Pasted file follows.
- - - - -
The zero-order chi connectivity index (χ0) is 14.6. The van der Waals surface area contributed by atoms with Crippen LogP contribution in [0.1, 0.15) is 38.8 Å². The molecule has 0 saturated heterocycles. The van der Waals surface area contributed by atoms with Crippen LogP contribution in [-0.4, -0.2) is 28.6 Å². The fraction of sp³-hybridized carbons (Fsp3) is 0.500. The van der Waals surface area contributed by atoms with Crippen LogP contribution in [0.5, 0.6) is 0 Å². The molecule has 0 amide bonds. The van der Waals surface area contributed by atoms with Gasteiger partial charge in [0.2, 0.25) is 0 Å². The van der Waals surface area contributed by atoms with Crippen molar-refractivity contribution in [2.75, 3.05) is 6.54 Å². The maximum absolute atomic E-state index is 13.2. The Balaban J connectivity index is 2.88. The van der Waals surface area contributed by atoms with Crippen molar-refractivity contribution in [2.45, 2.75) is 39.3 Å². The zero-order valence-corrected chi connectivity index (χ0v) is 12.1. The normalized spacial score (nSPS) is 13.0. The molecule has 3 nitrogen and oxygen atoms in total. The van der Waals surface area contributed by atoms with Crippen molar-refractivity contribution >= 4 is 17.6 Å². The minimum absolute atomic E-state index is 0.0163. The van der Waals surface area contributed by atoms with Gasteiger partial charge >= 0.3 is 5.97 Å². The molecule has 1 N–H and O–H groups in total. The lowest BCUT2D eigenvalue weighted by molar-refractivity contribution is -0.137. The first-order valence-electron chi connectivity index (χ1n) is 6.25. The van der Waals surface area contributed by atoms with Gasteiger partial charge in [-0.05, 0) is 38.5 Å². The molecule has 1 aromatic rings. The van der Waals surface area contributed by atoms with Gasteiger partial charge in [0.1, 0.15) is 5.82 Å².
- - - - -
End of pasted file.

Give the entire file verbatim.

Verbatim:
The zero-order chi connectivity index (χ0) is 14.6. The van der Waals surface area contributed by atoms with Crippen LogP contribution in [0.1, 0.15) is 38.8 Å². The molecule has 0 saturated heterocycles. The van der Waals surface area contributed by atoms with Crippen LogP contribution in [-0.4, -0.2) is 28.6 Å². The fraction of sp³-hybridized carbons (Fsp3) is 0.500. The van der Waals surface area contributed by atoms with Crippen LogP contribution in [0.5, 0.6) is 0 Å². The molecule has 0 amide bonds. The van der Waals surface area contributed by atoms with Gasteiger partial charge in [0.2, 0.25) is 0 Å². The van der Waals surface area contributed by atoms with Crippen molar-refractivity contribution in [2.75, 3.05) is 6.54 Å². The maximum absolute atomic E-state index is 13.2. The Balaban J connectivity index is 2.88. The van der Waals surface area contributed by atoms with Crippen molar-refractivity contribution in [2.45, 2.75) is 39.3 Å². The zero-order valence-corrected chi connectivity index (χ0v) is 12.1. The normalized spacial score (nSPS) is 13.0. The molecule has 3 nitrogen and oxygen atoms in total. The van der Waals surface area contributed by atoms with Crippen molar-refractivity contribution >= 4 is 17.6 Å². The minimum absolute atomic E-state index is 0.0163. The van der Waals surface area contributed by atoms with Gasteiger partial charge >= 0.3 is 5.97 Å². The molecule has 1 N–H and O–H groups in total. The lowest BCUT2D eigenvalue weighted by molar-refractivity contribution is -0.137. The first-order valence-electron chi connectivity index (χ1n) is 6.25. The van der Waals surface area contributed by atoms with Gasteiger partial charge in [-0.05, 0) is 38.5 Å². The molecule has 1 aromatic rings. The van der Waals surface area contributed by atoms with Gasteiger partial charge in [0.1, 0.15) is 5.82 Å².